“Before we had Chechens, Ingush, everyone you could imagine. There was no order, we had fights and drunkenness,” said local resident Galina Osipovich, referring to the natives of two restive republics in Russia’s North Caucasus region. “Then the Cossacks came and everything quietened down.”
Although Cossacks have not had to deal with any bombs or terrorist attacks, they have stopped crime. On 10 February, a patrol of Cossacks and police captured a man who had stolen more than 1 million roubles (£17,000) from a visitor to the city and returned the money, according to Yefremov. But their brand of vigilante justice has also raised concerns. In a speech announcing the expansion of Cossack duties, Tkachyov told police: “What you can’t do, a Cossack can.”
“They are private security guards with a claim to a historical status. The Pussy Riot incident was an example of how they apply that,” said New York University professor Mark Galeotti, an expert in Russia’s security services. “They tend to be nationalist, and they think, rightly, that they can get away with what a security guard can’t.”
According to Galeotti, although Putin is the “great patron of the Cossacks”, it is local authorities and governors who often promote them as a kind of personal militia.
“The actual police is controlled by the Interior Ministry in Moscow... Whether you want to make people feel secure or whether you feel it’s time to put pressure on the Azeri market on the outskirts of town, [Cossacks] are people you can release without going to the police,” he said.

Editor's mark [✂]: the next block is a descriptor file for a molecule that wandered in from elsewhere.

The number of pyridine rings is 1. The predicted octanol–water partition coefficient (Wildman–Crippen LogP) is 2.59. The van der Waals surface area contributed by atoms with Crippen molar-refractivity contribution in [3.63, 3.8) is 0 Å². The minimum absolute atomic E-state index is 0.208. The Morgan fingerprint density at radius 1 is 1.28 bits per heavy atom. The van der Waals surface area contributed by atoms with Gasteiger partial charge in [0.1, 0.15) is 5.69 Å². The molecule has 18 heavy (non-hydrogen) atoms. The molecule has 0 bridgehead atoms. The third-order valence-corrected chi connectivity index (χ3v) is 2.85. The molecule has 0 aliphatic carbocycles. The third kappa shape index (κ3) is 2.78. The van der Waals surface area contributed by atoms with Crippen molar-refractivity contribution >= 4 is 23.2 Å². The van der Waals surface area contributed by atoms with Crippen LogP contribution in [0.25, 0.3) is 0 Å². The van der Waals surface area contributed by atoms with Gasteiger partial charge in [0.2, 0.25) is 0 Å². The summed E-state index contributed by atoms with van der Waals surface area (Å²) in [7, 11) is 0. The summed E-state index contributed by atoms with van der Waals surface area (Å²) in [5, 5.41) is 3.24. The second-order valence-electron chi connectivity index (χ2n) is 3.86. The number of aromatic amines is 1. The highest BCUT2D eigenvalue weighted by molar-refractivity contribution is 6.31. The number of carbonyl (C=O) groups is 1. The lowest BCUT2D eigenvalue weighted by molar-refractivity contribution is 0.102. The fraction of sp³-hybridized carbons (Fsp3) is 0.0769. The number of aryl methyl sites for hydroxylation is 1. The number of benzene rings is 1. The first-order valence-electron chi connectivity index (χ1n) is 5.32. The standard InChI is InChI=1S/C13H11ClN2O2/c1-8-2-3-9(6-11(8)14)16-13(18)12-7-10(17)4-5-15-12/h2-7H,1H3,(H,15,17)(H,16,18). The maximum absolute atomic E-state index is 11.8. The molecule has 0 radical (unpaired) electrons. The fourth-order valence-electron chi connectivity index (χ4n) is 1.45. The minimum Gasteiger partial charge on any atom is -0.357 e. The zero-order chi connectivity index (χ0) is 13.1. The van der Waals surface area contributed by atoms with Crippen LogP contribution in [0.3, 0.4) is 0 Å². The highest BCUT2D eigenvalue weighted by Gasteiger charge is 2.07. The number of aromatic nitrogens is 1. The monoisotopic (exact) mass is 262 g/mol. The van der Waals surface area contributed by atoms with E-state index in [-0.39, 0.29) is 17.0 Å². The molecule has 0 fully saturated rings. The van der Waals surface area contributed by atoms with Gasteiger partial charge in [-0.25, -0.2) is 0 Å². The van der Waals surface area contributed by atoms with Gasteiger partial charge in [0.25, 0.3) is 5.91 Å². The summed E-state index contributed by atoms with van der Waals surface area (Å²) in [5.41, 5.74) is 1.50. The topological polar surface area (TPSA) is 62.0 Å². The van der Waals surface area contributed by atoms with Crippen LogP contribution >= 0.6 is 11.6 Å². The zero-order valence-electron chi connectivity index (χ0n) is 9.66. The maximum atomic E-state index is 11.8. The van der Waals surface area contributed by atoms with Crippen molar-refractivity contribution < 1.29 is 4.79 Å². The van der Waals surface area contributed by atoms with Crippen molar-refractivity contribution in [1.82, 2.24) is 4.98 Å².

Historically, Cossacks have been known to lead pogroms against Jews (Yefremov said he hadn’t heard of any such instances), and today’s version of these “Christian warriors”, as Yefremov calls them, have a noted nationalist streak.
According to the immigrant rights activist Semyon Simonov, Cossacks have participated in nationalist marches in Sochi, as well as raids on construction sites during which they humiliated the mostly Muslim immigrant workers. After mass raids last autumn, hundreds of immigrant workers were deported. Many of them are said to have been held in inhumane conditions and were not paid the wages they were owed.
Yefremov admitted that Cossacks had participated in theraids, but he saidthey were “tolerant to all religions”. Rank-and-file Cossacks make no secret of their heightened scrutiny of Russia’s non-Slavic ethnic groups.
“There are Chechens and all sorts of non-Russians around here,” said Oleg Pisarenko, a Cossack from Krasnodar. “Some of them have tried to show off, but we quickly pacified them.” This week, a patrol broke up a fight between 20 to 30 Chechens and Dagestanis, he said.
The whipping of Pussy Riot in Sochi, as they attempted to film a video for a new protest song, is the latest in a string of actions, such as breaking up LGBT rallies and raiding controversial art exhibitions, that has led Cossacks to be labelled a latter-day “morality police”. But Cossack leaders see such measures as necessary. “The Maidan in Ukraine started with this kind of action, and now blood is flowing,” Yefremov said, referring to the protests that have once again spiralled into violence. “We won’t let that happen here.”